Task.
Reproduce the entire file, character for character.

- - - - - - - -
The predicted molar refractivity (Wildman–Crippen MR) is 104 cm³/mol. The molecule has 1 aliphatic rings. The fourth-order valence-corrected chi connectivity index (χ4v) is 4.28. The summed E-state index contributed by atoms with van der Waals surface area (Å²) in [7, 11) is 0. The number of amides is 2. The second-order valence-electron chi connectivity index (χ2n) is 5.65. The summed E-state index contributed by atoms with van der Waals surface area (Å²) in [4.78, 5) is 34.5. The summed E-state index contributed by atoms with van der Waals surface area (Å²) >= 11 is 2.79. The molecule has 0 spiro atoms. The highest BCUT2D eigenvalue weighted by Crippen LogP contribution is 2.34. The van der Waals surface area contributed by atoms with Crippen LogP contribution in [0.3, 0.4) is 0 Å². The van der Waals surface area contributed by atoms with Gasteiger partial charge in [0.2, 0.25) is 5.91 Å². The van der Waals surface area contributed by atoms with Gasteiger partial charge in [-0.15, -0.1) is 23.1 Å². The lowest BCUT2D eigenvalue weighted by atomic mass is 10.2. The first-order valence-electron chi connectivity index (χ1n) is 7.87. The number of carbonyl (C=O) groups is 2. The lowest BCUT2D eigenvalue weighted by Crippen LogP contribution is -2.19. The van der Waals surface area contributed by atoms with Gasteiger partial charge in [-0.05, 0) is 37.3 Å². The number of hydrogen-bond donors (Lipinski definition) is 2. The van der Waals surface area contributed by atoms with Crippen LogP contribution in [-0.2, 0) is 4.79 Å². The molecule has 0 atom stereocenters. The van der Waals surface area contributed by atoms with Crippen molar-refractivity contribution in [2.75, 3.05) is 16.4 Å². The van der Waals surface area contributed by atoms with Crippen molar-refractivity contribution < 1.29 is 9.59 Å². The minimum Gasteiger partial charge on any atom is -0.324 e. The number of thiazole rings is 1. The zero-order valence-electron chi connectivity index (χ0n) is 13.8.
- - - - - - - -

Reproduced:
The predicted molar refractivity (Wildman–Crippen MR) is 104 cm³/mol. The molecule has 1 aliphatic rings. The fourth-order valence-corrected chi connectivity index (χ4v) is 4.28. The summed E-state index contributed by atoms with van der Waals surface area (Å²) in [7, 11) is 0. The number of amides is 2. The second-order valence-electron chi connectivity index (χ2n) is 5.65. The summed E-state index contributed by atoms with van der Waals surface area (Å²) in [4.78, 5) is 34.5. The summed E-state index contributed by atoms with van der Waals surface area (Å²) >= 11 is 2.79. The molecule has 0 spiro atoms. The highest BCUT2D eigenvalue weighted by Crippen LogP contribution is 2.34. The van der Waals surface area contributed by atoms with Crippen LogP contribution in [0.3, 0.4) is 0 Å². The van der Waals surface area contributed by atoms with Gasteiger partial charge in [0.2, 0.25) is 5.91 Å². The van der Waals surface area contributed by atoms with Gasteiger partial charge in [-0.15, -0.1) is 23.1 Å². The lowest BCUT2D eigenvalue weighted by atomic mass is 10.2. The first-order valence-electron chi connectivity index (χ1n) is 7.87. The number of carbonyl (C=O) groups is 2. The lowest BCUT2D eigenvalue weighted by Crippen LogP contribution is -2.19. The van der Waals surface area contributed by atoms with Gasteiger partial charge in [-0.05, 0) is 37.3 Å². The number of hydrogen-bond donors (Lipinski definition) is 2. The van der Waals surface area contributed by atoms with Crippen LogP contribution in [-0.2, 0) is 4.79 Å². The molecule has 0 atom stereocenters. The van der Waals surface area contributed by atoms with Crippen molar-refractivity contribution in [2.75, 3.05) is 16.4 Å². The van der Waals surface area contributed by atoms with Crippen molar-refractivity contribution < 1.29 is 9.59 Å². The minimum Gasteiger partial charge on any atom is -0.324 e. The number of thiazole rings is 1. The zero-order valence-electron chi connectivity index (χ0n) is 13.8.